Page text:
Words: Louis Wustemann
Pictures: Andrew Firth
“Ninety per cent of my job is not technical,” says Neil Lennox. “It’s about people. It’s about convincing somebody to do something. It’s about talking to a colleague and if they have a challenge about something, I need to be able to go back to them and explain really simply why it’s important they do X.”
Lennox, who is group head of safety and insurance at the UK’s second-largest supermarket chain, says he doesn’t fall back on the law very often in these persuasive discussions.
“I have to know my stuff because I have to be able talk competently but, to be honest, if you quizzed me about any set of regulations I’d probably fail because I don’t look at them that often. I’m much more likely to be talking about the reputational risk or the risk of more incidents than the rules and regulations.
Neil Lennox career file
2004-present: Group head of safety and insurance, Sainsbury’s
2002-2004: Head of health, safety and environment, British Gas
1998-2002: Senior manager, ground safety, British Airways
1996-1998: European safety, health and environment field support manager, Air Products
1993-1996: UK Gases Group, safety health and environment manager, Air Products
1991-1993: Training manager, Air Products
1984-1991: Sales engineer then senior applications engineer, Air Products
“Our aspiration is to be the most trusted retailer. We can’t be the most trusted retailer if customers are injured when they come into our shops. We can’t be most trusted retailer if we are prosecuted. We can’t be the most trusted retailer if the unions are falling out with us all the time.”
This focus on corporate objectives to drive OSH performance has led him to resist adding an explicit reference to preserving employee and customer safety to the company’s written values.
“Our other corporate values such as respect for the individual, inspiring trust and making customers’ lives easier can all be brought back to safety.
“I don’t want my store managers to worry about safety. I want them to worry about running great stores. But I need them to look up and ask whether they are happy everything is OK and, if so, get on with their job, which is to serve members of the public and provide them with great food.
“I don’t want them to walk past things but I don’t want them to obsess about things either.”
Lennox’s approach clearly resonates with the retailer’s staff. Three times a year Sainsbury’s surveys a third of its employees on their attitude to work and satisfaction with conditions in the stores, offices and depots, so the whole workforce has the chance to give their view by the year-end.
Employees are asked whether they agree with the statement “Safety is taken seriously where I work”, but Lennox says he also tracks responses to more general questions about adequacy of training, equipment and management.
“We create a safety index from the answers,” he says. “When I joined [in 2004] that was running at 82% to 83% positive, which is pretty good. But I was set a target by my then boss, the HR director, to get to 90%. The people who run the survey tell me a half percentage point shift is quite meaningful. Around 130,000 colleagues a year answer the survey and at the most recent wave we were up at 88.9%.”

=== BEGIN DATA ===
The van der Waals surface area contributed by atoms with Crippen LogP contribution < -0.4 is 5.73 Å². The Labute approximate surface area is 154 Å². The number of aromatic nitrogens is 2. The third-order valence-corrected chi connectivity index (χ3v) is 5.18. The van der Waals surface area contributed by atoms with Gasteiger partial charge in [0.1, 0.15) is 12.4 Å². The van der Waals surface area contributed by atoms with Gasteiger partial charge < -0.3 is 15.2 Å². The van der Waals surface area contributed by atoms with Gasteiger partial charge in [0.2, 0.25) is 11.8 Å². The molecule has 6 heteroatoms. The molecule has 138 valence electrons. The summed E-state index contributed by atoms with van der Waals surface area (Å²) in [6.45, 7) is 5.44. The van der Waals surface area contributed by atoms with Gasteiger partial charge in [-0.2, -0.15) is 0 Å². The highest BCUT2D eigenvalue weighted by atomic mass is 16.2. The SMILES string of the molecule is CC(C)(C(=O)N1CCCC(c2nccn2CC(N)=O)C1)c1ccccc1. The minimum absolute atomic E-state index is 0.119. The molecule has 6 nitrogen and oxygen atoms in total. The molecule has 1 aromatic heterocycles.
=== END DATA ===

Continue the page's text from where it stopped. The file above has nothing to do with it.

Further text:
As an organisation we are past doing things because the rules tell us to do them
He says lower scores across a whole department, branch or depot are used to draw up a risk map showing where the safety team’s attention is needed.
“It’s generally down to management, down to the manager not treating the colleagues in the way they would like, not listening to them.” Lack of consideration by managers has a marked effect on incident rates, but the reverse is also true: “A lot of our incidents, slips especially, are down to poor housekeeping. When people take pride in their workplace and look after each other [accidents] are less likely.”
He cites safety consultancy DuPont’s Bradley Curve that starts with high injury rates where workers regard safety as more a matter of luck than management. It then progresses through them needing supervision, then assuming individual responsibility for safety, to what Lennox calls the nirvana of interdependent teams protecting their members and others, with a resulting low accident frequency.
“As an organisation we are past doing things because the rules tell us to do them. We are at the stage where colleagues do it because they care. In some stores we are at the stage where they care about each other, and others where they are not quite at interdependence yet.”
With 163,000 staff and 27 million customers passing through its premises every week, Sainsbury’s inevitably receives civil claims for injuries to individuals in both groups.
But, in common with other retailers, it has to deal with spurious claims, many from members of the public claiming to have slipped or tripped on spills or unattended stock. In the past, retailers have been accused of settling such claims too hastily.
Lennox says every incident is investigated for lessons to be learned to avoid repeats, but also to assess whether it is likely to trigger a claim.
“If we have done something wrong, we should settle as amicably, quickly and sensibly as we can. But if we haven’t done anything wrong we will fight it … We are not a pushover, so we have taken some cases which, on the face of it, you might have thought would not play out well in court but we have taken them because we thought it was the right decision for the business.”